Improving the Positional Accuracy of Your Mobile Device

In September 5, 2017

For most field users of smart phones and tablet computers the Global Navigation Satellite System (GNSS) receiver that is built into the mobile device is accurate enough for navigation purposes.  I have used an iPad for fieldwork in the forest industry since early in 2011.  Even in heavily forested environments I have found the built-in GNSS receiver places me within about 10 to 15 m of my true location about 95% of the time.  I find this is acceptable for navigation but not when recording the location of features.

Fortunately when higher accuracies are desired there are some excellent Bluetooth enabled receivers available.  These can turn your smart phone or tablet into a very capable mapping tool!  You can significantly improve accuracy by purchasing a recreational grade Bluetooth GNSS receiver for as little as a few hundred dollars.  However, when you need something that will consistently deliver high accuracy data you will have to spend significantly more.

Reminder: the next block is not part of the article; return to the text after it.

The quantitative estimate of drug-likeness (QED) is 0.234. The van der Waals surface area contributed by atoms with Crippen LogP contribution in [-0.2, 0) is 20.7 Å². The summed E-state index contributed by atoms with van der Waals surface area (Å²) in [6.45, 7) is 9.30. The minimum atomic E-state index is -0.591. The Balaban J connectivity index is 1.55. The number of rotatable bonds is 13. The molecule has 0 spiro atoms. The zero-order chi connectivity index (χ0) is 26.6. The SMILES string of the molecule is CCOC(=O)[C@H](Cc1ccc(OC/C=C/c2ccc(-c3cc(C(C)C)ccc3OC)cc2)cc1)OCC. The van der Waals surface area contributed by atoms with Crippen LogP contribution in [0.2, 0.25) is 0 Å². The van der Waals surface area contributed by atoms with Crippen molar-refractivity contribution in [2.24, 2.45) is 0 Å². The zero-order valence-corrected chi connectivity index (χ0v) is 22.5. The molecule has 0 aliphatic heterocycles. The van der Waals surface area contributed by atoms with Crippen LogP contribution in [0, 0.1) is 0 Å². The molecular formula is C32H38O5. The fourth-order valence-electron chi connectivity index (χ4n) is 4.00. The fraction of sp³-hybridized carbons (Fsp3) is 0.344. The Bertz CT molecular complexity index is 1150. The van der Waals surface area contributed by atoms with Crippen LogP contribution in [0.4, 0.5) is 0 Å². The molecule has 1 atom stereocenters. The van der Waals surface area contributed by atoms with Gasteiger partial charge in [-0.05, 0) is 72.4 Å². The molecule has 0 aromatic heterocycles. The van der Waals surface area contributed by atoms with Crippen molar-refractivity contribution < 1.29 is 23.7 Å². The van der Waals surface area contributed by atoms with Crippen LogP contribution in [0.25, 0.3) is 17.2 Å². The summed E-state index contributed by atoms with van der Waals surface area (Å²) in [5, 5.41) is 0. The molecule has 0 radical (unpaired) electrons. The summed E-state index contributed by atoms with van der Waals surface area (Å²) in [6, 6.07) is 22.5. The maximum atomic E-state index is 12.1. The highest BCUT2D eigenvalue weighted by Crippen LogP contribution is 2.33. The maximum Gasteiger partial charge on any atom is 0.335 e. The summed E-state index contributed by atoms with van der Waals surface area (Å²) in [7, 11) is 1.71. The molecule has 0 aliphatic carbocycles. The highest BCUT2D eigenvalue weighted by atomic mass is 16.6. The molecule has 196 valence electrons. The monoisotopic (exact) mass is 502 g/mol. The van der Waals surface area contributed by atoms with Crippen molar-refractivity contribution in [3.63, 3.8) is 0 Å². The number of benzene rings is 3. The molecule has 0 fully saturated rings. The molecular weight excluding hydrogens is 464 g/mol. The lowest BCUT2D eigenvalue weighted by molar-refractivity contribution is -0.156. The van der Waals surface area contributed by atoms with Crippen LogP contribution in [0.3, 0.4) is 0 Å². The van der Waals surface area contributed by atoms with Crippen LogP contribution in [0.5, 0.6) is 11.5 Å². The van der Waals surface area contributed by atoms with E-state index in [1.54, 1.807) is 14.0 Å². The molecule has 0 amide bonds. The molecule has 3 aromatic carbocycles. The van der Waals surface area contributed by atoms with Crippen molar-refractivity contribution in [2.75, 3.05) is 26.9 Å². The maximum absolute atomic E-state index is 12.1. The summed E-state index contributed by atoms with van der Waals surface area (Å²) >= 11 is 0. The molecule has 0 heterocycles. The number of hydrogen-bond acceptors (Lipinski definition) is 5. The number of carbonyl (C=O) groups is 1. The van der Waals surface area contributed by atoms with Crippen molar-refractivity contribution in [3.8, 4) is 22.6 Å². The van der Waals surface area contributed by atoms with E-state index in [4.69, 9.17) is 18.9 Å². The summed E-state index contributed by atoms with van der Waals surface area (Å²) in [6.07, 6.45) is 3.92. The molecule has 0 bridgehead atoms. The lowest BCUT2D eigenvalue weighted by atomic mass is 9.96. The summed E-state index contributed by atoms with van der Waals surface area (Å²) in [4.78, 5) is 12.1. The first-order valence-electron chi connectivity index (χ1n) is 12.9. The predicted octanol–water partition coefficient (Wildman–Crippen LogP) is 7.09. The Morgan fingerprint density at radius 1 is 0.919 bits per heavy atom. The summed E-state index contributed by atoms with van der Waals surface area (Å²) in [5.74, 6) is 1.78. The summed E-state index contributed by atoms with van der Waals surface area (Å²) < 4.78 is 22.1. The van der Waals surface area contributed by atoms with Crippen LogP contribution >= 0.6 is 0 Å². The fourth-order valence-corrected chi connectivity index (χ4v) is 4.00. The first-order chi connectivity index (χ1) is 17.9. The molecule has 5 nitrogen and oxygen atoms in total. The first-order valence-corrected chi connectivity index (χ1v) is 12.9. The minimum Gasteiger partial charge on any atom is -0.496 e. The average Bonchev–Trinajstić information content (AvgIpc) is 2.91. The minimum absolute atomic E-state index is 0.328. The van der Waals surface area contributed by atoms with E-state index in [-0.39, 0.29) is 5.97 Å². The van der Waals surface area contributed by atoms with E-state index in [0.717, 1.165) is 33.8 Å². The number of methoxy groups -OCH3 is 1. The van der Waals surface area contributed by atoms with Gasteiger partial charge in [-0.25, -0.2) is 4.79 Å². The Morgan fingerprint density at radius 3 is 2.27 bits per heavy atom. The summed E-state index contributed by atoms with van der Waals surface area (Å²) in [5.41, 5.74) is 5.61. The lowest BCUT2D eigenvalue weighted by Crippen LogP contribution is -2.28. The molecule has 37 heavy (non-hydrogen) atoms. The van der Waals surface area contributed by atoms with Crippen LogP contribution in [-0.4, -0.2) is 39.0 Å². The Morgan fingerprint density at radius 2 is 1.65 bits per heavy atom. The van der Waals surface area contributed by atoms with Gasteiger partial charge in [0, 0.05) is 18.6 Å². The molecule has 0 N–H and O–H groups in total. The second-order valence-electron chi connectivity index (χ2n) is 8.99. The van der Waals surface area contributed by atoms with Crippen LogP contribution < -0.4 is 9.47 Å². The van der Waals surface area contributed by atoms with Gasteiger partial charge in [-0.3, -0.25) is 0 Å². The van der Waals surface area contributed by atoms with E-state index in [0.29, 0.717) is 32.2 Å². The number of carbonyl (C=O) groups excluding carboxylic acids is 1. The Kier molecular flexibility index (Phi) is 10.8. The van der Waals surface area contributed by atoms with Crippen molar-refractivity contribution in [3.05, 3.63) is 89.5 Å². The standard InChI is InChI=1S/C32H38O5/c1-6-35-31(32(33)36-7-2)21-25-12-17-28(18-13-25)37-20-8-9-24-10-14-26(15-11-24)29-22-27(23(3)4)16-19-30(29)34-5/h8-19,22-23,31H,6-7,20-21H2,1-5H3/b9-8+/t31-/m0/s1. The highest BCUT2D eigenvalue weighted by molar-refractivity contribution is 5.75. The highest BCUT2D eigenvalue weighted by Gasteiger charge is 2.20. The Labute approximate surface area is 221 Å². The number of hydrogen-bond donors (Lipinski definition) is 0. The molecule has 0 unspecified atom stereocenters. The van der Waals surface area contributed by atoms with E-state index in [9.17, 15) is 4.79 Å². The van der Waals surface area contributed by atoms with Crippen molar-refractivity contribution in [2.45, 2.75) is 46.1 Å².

To help field users make an informed choice regarding a couple of inexpensive GNSS receivers I did some testing and wrote an article a in 2015.  I have been surprised that blog post has consistently been one of the most read.  In it I describe testing and results for an iPad Air 2, Garmin Glo and Bad Elf Surveyor in a forested environment.

The best article I have read regarding the field use of several professional grade GNSS receivers was published by Anatum Field Systems in 2016.  The units were tested in a variety of environments – open sky to heavily forested.  If you are considering purchasing a GNSS receiver this article is a must read.

When choosing a GNSS receiver, one important consideration is the satellite constellations and correction data that can be used to improve the accuracy of the unit.  EOS Positioning Systems is a manufacturer that produces survey grade GNSS units.  They have some excellent articles that provide information that is valuable no matter what device you use.  In this article the current state of GNSS satellite constellations is described.

I hope these articles will provide the information you need to make an informed decision regarding the field use of GNSS data.

Brian Saunders
White Raven Innovations Limited
Cell: 250 802 6115
Skype: BrianSaunders.WRI
Twitter: @tabletEXgear